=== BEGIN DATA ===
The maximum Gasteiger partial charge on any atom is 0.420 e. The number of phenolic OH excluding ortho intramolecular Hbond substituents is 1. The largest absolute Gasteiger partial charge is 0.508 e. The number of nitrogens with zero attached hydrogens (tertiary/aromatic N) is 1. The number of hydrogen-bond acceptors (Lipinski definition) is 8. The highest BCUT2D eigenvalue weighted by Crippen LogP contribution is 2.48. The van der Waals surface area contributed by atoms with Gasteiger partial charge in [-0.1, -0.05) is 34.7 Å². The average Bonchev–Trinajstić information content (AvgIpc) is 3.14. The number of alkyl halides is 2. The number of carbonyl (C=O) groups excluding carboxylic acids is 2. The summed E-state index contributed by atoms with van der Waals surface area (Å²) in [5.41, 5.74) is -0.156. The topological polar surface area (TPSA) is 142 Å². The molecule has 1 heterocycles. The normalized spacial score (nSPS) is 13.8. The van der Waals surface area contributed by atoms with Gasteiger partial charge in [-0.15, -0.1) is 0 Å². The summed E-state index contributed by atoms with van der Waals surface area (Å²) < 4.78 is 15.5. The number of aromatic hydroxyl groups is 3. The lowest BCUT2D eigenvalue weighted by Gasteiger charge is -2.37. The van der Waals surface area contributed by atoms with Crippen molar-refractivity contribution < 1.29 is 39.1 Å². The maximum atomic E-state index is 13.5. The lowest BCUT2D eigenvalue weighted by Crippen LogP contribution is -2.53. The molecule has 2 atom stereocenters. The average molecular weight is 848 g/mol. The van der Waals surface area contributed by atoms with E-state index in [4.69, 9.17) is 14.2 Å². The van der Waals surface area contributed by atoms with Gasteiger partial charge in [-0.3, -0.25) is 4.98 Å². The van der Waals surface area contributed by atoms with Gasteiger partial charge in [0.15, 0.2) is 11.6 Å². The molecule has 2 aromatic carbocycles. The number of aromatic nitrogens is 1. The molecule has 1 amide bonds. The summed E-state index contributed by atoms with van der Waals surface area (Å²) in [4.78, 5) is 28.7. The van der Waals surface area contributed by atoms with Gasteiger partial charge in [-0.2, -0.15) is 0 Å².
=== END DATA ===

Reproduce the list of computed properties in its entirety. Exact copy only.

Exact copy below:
The maximum Gasteiger partial charge on any atom is 0.420 e. The number of phenolic OH excluding ortho intramolecular Hbond substituents is 1. The largest absolute Gasteiger partial charge is 0.508 e. The number of nitrogens with zero attached hydrogens (tertiary/aromatic N) is 1. The number of hydrogen-bond acceptors (Lipinski definition) is 8. The highest BCUT2D eigenvalue weighted by Crippen LogP contribution is 2.48. The van der Waals surface area contributed by atoms with Gasteiger partial charge in [-0.1, -0.05) is 34.7 Å². The average Bonchev–Trinajstić information content (AvgIpc) is 3.14. The number of alkyl halides is 2. The number of carbonyl (C=O) groups excluding carboxylic acids is 2. The summed E-state index contributed by atoms with van der Waals surface area (Å²) in [5.41, 5.74) is -0.156. The topological polar surface area (TPSA) is 142 Å². The molecule has 1 heterocycles. The normalized spacial score (nSPS) is 13.8. The van der Waals surface area contributed by atoms with Gasteiger partial charge in [-0.15, -0.1) is 0 Å². The summed E-state index contributed by atoms with van der Waals surface area (Å²) < 4.78 is 15.5. The number of aromatic hydroxyl groups is 3. The lowest BCUT2D eigenvalue weighted by Gasteiger charge is -2.37. The van der Waals surface area contributed by atoms with Crippen molar-refractivity contribution < 1.29 is 39.1 Å². The maximum atomic E-state index is 13.5. The lowest BCUT2D eigenvalue weighted by Crippen LogP contribution is -2.53. The molecule has 2 atom stereocenters. The average molecular weight is 848 g/mol. The van der Waals surface area contributed by atoms with E-state index in [4.69, 9.17) is 14.2 Å². The van der Waals surface area contributed by atoms with Gasteiger partial charge in [-0.3, -0.25) is 4.98 Å². The van der Waals surface area contributed by atoms with Gasteiger partial charge in [0.15, 0.2) is 11.6 Å². The molecule has 2 aromatic carbocycles. The number of aromatic nitrogens is 1. The molecule has 1 amide bonds. The summed E-state index contributed by atoms with van der Waals surface area (Å²) in [4.78, 5) is 28.7. The van der Waals surface area contributed by atoms with Gasteiger partial charge in [-0.2, -0.15) is 0 Å².